SINGAPORE (AP) -- Oil prices rose above $103 a barrel Thursday in Asia, extending a 37 percent rally during the last six weeks.
Benchmark crude for December delivery was up 67 cents at $103.26 a barrel at late afternoon Singapore time in electronic trading on the New York Mercantile Exchange. The contract rose $3.22 to settle at $102.59 in New York on Wednesday.
Brent crude for January delivery slumped 28 cents to $111.60 a barrel on the ICE Futures Exchange in London.
Oil has soared from $75 on Oct. 4 amid signs the U.S. economy is growing slowly — rather than slipping into a recession as some analysts feared during the summer.
Oil prices jumped Wednesday after Canadian pipeline company Enbridge announced it would ship crude away from a key delivery point in Cushing, Oklahoma. The company bought a 50 percent stake in the Seaway pipeline from ConocoPhillips and plans to use it to transport oil from Cushing to refineries along the Gulf Coast, where much of it will be shipped overseas because of rising demand from Latin America.
The benchmark U.S. crude is West Texas Intermediate, or WTI.
"The belief that rising domestic production is flooding Cushing dictated the fate of WTI for most of the year," Barclays Capital said in a report. "This is where the reversal of Seaway has a huge totemic significance, in its ability to debottleneck Cushing."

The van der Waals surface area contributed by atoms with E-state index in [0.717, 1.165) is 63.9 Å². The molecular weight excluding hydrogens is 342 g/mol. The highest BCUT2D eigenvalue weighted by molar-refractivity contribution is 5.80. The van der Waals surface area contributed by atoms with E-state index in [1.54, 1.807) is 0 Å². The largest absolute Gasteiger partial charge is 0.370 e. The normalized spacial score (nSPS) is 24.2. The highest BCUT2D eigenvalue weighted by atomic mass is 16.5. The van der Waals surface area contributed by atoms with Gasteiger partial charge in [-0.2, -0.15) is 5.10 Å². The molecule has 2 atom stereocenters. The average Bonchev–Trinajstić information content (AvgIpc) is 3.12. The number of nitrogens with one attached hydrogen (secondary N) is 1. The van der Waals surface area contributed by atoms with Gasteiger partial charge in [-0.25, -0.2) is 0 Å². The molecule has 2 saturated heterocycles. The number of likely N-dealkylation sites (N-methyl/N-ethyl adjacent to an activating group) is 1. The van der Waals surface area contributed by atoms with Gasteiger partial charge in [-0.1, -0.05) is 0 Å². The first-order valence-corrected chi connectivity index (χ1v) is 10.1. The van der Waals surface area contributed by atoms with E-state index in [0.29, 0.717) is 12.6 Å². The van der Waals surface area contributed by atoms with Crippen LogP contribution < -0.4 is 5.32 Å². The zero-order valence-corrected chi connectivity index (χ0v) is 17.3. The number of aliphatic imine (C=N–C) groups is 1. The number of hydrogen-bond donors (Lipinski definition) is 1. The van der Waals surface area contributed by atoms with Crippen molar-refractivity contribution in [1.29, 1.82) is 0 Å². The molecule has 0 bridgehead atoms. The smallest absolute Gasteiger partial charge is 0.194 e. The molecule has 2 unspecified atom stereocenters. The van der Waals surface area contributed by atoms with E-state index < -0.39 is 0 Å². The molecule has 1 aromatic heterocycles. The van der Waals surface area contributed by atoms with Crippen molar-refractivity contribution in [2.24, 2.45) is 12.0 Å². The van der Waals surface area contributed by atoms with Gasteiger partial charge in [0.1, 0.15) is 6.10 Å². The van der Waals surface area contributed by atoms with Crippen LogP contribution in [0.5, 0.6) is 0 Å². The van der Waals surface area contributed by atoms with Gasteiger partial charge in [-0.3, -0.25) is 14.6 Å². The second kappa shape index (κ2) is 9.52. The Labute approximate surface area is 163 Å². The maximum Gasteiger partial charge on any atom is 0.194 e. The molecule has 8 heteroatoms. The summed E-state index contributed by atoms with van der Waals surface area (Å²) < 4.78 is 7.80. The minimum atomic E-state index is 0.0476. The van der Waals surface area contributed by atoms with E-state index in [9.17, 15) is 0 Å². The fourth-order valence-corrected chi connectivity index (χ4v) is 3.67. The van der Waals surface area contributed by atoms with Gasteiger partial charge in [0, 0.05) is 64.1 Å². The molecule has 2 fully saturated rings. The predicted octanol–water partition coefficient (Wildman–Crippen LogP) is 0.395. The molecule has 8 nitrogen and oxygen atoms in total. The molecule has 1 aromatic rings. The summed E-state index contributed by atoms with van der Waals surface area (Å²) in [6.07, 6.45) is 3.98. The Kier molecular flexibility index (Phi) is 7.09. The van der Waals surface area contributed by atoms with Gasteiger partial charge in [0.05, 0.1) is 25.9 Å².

J.P. Morgan raised its 2012 forecast for the average price of crude to $110 from $97.50.
Some analysts expect Europe's debt crisis and weak economic growth will undermine crude demand and eventually send prices lower.
"The euro-zone crisis is already undermining global business confidence, reducing risk appetite in financial markets and strengthening the U.S. dollar, all important negatives for commodity prices," Capital Economics said in a report. "Even if the crisis can be contained to the region, recession in Europe would still have a significant impact on commodity demand."
In other Nymex trading, heating oil added 1.2 cents to $3.15 per gallon and gasoline futures slid 0.9 cents to $2.62 per gallon. Natural gas gained 1.0 cent at $3.35 per 1,000 cubic feet.